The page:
Preliminary data suggests rooibos may inhibit angiotensin-converting enzyme in healthy volunteers (2), which may benefit cardiovascular health. However, studies in humans are very limited and further research is needed.

Rat studies suggest that prolonged exposure to rooibos may affect the reproductive system, impair fertility, or affect liver and kidney function (25). In humans, a few cases of liver toxicity with long-term use or ingesting large amounts have been reported. Because compounds isolated from rooibos leaves demonstrated estrogenic activity (22), patients with hormone-sensitive cancers should use caution before taking rooibos.

Purported Uses and Benefits
  • Skin conditions
  • Aging
  • Cancer
Mechanism of Action

Rooibos was shown to enhance the activity of glutathione-S transferase and UDP-glucuronosyl transferase in rat livers  (11) (16), allowing cells to protect against oxidative stress, and to reduce the effects of hepatocarcinogens. A study of oxidative stress in rats found that serum superoxide dismutase and urine 8-hydroxy-2’-deoxyguanosine (8-OHdG) concentrations (as markers for DNA damage) were significantly reduced following administration of rooibos (17). Some studies have shown that the non-oxidized teas have greater antimutagenic effects compared to the oxidized forms. This is probably due to reduction in total polyphenol content with oxidization (11) (18) (19). The anti-inflammatory effects of rooibos are thought to be due to its inhibition of COX-2 enzyme (5).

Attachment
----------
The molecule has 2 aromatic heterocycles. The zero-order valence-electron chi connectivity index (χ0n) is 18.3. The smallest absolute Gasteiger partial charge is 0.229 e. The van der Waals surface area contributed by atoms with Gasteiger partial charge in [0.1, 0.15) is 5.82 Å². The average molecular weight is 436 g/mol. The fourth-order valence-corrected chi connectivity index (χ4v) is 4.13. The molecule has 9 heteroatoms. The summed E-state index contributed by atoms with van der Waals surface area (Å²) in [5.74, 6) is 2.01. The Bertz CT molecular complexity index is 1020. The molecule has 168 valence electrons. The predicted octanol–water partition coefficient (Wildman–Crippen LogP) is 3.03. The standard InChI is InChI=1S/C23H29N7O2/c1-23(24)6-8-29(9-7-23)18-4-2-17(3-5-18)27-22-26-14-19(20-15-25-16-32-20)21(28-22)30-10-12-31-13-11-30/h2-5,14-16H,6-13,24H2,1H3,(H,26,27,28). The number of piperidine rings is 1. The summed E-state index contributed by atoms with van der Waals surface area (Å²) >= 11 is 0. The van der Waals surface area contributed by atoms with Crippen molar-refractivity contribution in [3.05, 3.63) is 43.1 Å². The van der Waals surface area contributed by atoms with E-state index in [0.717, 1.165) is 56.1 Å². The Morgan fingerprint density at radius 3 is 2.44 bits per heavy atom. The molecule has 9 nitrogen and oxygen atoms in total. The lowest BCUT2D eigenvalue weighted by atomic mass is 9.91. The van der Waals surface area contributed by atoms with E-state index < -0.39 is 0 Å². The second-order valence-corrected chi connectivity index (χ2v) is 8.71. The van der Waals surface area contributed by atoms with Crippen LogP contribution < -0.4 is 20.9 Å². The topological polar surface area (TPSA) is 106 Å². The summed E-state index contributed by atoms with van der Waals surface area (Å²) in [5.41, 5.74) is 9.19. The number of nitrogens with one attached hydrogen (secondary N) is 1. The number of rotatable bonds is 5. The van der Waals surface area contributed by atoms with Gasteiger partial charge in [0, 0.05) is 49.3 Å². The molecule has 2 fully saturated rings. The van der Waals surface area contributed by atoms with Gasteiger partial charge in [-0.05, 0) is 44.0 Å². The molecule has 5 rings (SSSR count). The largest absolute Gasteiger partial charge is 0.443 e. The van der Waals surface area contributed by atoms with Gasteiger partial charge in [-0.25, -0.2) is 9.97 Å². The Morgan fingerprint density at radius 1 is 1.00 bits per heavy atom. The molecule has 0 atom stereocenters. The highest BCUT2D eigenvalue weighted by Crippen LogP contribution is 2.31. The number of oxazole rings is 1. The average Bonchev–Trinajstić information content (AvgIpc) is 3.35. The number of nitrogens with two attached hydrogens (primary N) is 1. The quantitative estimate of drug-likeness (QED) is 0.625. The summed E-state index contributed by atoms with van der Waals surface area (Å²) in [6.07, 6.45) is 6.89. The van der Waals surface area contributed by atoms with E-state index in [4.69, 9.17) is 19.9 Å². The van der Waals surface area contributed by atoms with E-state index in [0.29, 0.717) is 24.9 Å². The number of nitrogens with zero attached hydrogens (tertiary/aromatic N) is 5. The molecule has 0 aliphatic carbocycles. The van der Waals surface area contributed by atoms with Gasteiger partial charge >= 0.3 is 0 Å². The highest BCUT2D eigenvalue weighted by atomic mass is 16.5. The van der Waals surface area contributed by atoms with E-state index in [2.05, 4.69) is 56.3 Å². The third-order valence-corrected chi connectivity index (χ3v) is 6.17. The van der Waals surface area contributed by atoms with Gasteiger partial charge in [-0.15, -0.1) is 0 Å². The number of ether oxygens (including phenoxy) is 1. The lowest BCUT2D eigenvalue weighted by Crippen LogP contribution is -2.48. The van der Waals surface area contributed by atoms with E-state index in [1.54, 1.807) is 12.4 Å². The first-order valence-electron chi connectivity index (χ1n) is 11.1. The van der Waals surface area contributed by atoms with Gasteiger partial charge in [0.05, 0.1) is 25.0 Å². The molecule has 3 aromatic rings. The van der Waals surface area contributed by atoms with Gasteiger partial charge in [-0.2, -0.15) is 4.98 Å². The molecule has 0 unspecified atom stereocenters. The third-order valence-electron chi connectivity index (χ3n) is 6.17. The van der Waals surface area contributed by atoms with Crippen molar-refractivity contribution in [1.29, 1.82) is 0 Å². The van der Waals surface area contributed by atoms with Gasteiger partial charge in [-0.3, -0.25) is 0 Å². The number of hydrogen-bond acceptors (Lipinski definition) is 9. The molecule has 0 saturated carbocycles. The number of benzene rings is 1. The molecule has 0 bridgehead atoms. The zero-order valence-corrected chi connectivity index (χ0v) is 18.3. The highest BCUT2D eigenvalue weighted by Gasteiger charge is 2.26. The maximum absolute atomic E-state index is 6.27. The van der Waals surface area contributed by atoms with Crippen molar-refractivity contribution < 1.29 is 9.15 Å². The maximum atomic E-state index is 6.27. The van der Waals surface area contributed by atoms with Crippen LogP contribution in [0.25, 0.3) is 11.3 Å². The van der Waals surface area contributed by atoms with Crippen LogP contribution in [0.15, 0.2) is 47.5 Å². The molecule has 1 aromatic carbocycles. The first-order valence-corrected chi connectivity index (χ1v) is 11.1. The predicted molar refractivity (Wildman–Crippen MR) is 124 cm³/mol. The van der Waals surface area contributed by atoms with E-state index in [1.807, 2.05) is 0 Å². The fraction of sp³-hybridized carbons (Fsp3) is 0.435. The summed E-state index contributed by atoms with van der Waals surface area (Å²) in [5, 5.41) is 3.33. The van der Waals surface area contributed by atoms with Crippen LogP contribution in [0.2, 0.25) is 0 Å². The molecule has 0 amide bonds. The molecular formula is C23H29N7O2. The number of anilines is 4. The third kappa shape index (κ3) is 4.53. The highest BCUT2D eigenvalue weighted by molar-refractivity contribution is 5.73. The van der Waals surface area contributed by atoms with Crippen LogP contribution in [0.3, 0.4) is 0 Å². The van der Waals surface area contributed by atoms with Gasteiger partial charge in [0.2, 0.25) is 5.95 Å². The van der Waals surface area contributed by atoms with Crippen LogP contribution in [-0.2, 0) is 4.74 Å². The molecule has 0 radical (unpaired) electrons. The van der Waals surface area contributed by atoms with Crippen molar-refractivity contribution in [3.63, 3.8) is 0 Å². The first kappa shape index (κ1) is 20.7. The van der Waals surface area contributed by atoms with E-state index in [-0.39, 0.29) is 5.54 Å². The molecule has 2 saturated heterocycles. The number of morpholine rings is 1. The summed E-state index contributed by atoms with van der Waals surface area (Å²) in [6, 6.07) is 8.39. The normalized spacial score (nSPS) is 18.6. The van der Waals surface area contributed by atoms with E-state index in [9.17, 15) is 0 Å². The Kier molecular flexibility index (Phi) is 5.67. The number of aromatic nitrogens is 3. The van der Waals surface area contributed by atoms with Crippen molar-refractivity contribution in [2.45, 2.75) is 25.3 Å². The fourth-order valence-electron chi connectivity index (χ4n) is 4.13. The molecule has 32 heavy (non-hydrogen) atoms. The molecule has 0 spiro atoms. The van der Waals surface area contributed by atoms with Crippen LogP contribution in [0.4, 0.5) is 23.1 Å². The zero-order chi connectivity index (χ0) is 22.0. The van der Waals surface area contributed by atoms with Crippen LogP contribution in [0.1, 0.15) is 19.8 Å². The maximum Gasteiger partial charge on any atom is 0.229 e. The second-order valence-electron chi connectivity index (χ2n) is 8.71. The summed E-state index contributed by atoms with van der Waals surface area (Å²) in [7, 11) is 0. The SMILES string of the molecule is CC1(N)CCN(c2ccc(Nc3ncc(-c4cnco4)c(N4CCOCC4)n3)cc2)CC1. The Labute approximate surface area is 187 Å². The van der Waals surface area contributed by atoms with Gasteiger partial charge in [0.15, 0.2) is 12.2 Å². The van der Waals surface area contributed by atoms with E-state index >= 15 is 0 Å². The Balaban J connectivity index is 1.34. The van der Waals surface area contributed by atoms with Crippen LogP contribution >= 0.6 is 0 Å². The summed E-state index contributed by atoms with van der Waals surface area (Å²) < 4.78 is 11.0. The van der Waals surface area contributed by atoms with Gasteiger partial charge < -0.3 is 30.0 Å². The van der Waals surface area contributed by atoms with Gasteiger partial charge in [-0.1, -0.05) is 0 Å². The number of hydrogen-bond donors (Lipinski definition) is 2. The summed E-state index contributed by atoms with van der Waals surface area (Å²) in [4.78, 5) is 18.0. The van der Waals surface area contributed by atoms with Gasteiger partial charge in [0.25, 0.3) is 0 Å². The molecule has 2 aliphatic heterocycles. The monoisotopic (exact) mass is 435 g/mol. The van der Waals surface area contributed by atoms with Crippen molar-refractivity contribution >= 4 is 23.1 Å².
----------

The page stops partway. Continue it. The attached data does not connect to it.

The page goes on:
Rooibos also modulates immune function: It induces higher IL6, IL10 and IFN-gamma levels and increases cell-mediated immunity (3); and increases IL2 levels while suppressing IL4 (4).

In other studies, rooibos significantly decreased glucocorticoid levels in rats and steroid metabolite ratios linked to metabolic disorders-cortisol:cortisone in humans and CORT:testosterone in rats (23). Hot water-soluble solids from fermented rooibos inhibited adipogenesis and influenced adipocyte metabolism, suggesting a role in preventing obesity (24).

Adverse Reactions

Case reports

Hepatotoxicity and thrombocytopenia: In a 37-year-old presurgical patient about to undergo a laparoscopic appendectomy. The cause was identified as long-term large amounts of rooibos daily. Open appendectomy under a spinal anesthetic was subsequently deemed to be the better option, as the use of multiple medications that have hepatic metabolism with laparoscopic surgery would be eliminated (27).

Elevated liver enzymes: In a 42-year-old woman who drank large amounts of rooibos tea (21). Levels normalized within 1 week after stopping ingestion.

Liver injury: In a 63-year-old patient admitted for jaundice after consuming rooibos tea. Liver tests returned to normal after discontinuing consumption (28).

Herb-Drug Interactions
  • CYP3A substrate drugs: In animal studies, rooibos tea induced CYP3A and may reduce serum levels of these substrate drugs (26). Clinical relevance has yet to be determined.